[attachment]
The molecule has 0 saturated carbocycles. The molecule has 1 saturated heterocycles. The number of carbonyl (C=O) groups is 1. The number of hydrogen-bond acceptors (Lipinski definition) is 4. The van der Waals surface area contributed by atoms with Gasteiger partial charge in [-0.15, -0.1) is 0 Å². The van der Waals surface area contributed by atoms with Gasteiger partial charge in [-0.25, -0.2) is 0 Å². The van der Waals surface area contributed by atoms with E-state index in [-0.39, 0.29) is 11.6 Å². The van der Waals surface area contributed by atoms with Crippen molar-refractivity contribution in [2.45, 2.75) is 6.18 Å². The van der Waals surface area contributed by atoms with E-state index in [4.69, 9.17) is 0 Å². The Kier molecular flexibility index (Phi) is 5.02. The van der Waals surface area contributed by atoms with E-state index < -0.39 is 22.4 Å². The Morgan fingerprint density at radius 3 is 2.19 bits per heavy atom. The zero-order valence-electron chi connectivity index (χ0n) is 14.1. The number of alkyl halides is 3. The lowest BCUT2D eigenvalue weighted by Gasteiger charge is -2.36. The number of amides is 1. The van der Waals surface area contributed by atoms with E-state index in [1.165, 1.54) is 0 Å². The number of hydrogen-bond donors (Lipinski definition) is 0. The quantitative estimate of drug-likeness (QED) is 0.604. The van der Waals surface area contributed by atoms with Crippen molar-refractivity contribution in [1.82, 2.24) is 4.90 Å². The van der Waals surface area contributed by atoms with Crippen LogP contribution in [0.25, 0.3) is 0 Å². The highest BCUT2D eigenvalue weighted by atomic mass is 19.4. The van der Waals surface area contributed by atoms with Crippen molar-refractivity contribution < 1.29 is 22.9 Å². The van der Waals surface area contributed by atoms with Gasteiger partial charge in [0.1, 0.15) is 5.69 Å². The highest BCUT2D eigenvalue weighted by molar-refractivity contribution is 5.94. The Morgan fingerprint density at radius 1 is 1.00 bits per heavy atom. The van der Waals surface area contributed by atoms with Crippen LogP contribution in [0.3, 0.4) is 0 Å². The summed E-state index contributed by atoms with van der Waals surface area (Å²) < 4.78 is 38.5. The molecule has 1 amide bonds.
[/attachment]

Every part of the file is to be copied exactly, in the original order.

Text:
The molecule has 0 saturated carbocycles. The molecule has 1 saturated heterocycles. The number of carbonyl (C=O) groups is 1. The number of hydrogen-bond acceptors (Lipinski definition) is 4. The van der Waals surface area contributed by atoms with Gasteiger partial charge in [-0.15, -0.1) is 0 Å². The van der Waals surface area contributed by atoms with Gasteiger partial charge in [-0.25, -0.2) is 0 Å². The van der Waals surface area contributed by atoms with E-state index in [-0.39, 0.29) is 11.6 Å². The van der Waals surface area contributed by atoms with Crippen molar-refractivity contribution in [2.45, 2.75) is 6.18 Å². The van der Waals surface area contributed by atoms with E-state index in [4.69, 9.17) is 0 Å². The Kier molecular flexibility index (Phi) is 5.02. The van der Waals surface area contributed by atoms with E-state index < -0.39 is 22.4 Å². The Morgan fingerprint density at radius 3 is 2.19 bits per heavy atom. The zero-order valence-electron chi connectivity index (χ0n) is 14.1. The number of alkyl halides is 3. The lowest BCUT2D eigenvalue weighted by Gasteiger charge is -2.36. The number of amides is 1. The van der Waals surface area contributed by atoms with E-state index in [1.165, 1.54) is 0 Å². The number of hydrogen-bond donors (Lipinski definition) is 0. The quantitative estimate of drug-likeness (QED) is 0.604. The van der Waals surface area contributed by atoms with Crippen molar-refractivity contribution in [1.82, 2.24) is 4.90 Å². The van der Waals surface area contributed by atoms with Crippen LogP contribution in [0.25, 0.3) is 0 Å². The highest BCUT2D eigenvalue weighted by atomic mass is 19.4. The van der Waals surface area contributed by atoms with Crippen molar-refractivity contribution < 1.29 is 22.9 Å². The van der Waals surface area contributed by atoms with Gasteiger partial charge in [0.1, 0.15) is 5.69 Å². The highest BCUT2D eigenvalue weighted by molar-refractivity contribution is 5.94. The Morgan fingerprint density at radius 1 is 1.00 bits per heavy atom. The van der Waals surface area contributed by atoms with Crippen LogP contribution in [0.3, 0.4) is 0 Å². The summed E-state index contributed by atoms with van der Waals surface area (Å²) < 4.78 is 38.5. The molecule has 1 amide bonds.